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Live Wildlife Cams; Nestflix & Thrill!

This week while sifting through positive news stories for the blog I found myself distracted by a ruffled bird (her name is Telyn) twisting and bobbing about on live webcam watched by hundreds of people… before I give the wrong impression let me clarify that Telyn is an osprey, hunching over her nest as the distant 8.52 train rumbles across her territory.

Telyn on the nest with train headlights in the background (screenshot of live camera from Dyfi Osprey Project)

The ospreys of the Dyfi Osprey Project offer outlandish drama (new partners/nesting/mating) all live on camera, but if this proves too much then other popular options for wild streaming include the ever-energetic sea otters of Monterey Bay Aquarium, diving into the deep with the Cape Fear shark cam in North Carolina waters or the peaceful feeding of forest gorillas in the Eastern Democratic Republic of Congo. The list of wild cameras across the world appears endless and if your favourite species is missing from the above it’s well worth a search online!

Of course it’s not all cuddly cute critters, let’s not forget nature powers through red in tooth and claw, but these cameras offer a little snippet of escapism, a small window into a wider world. During these difficult times as we are less able to go out into nature, thankfully technology still enables us to immerse ourselves in the outdoors. I will continue to watch the trials of Telyn as she hunkers down against the Welsh weather with her new love interest, yes there’s always drama and unexpected plot twists, but I still have hopes this story has a happy ending.

Black rhinos in Kenya (Wikimedia creative commons)

Also in the positive news this week, we have a spectacular array of species conservation boosts! Firstly African black rhinos have increased in numbers from 4,845 in 2012 to ~5,630 in 2018. The number of rhinos being poached has declined since 2015 following strong conservation measures including new law enforcement, management of viable breeding populations and movement of individuals to increase their range. More on this story here:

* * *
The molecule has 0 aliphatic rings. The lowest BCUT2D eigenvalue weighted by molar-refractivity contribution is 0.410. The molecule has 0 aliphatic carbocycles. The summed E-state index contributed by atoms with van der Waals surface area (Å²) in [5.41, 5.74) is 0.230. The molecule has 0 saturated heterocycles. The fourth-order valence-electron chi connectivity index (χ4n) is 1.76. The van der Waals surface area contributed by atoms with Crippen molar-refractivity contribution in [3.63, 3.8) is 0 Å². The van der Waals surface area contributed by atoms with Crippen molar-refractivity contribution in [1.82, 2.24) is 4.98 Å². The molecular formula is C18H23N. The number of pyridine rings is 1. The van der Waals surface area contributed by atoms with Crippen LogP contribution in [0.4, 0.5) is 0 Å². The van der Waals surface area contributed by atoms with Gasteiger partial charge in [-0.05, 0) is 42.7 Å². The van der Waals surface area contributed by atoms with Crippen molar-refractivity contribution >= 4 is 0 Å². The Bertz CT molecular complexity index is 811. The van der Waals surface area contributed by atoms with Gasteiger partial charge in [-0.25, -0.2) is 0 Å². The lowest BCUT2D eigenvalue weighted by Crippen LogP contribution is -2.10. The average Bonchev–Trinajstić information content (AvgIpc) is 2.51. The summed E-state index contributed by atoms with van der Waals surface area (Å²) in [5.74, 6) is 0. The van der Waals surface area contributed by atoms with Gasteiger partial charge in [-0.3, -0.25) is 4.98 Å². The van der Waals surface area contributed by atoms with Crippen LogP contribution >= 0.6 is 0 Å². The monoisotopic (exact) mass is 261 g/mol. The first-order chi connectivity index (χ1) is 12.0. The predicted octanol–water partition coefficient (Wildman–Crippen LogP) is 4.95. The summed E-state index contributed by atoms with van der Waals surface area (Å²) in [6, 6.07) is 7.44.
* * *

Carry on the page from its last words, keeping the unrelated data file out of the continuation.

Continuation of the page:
Next up and a bit closer to home, the first wild stork chicks in centuries are expected to emerge next month in the UK! This is a wonderful success story emerging from the hard work of a number of conservation groups including the Durrell Wildlife Conservation Trust and the Knepp estate. Read more about that here:

Further afield in Tasmania there has been an increase in the numbers of orange bellied parrot which is a critically endangered species, for the first time in a decade there will be over 100 birds heading north for the winter from their breeding grounds in Melaleuca. A major feat from when there was just three mature females in the wild in 2017. Read more about that here:

Offshore wind farm (Wikimedia Creative Commons)

Finally, there has also been good news for renewable energy with ~75% of new electricity capacity in 2019 coming from renewable energy devices, and more fossil fuel plants were decommissioned in 2019 than built! Alongside this global record, Britain has also just beaten its’ record for the longest time period not powered by coal since the Industrial Revolution, as of the morning of the 28th of April this had been 20 days and 8 hours! Hopefully new records such as these will help us move towards a cleaner, greener future.

We hope you enjoyed the bumper edition of good news stories this week and looking forward to spreading some more positivity in the next edition of the Big Fishue!


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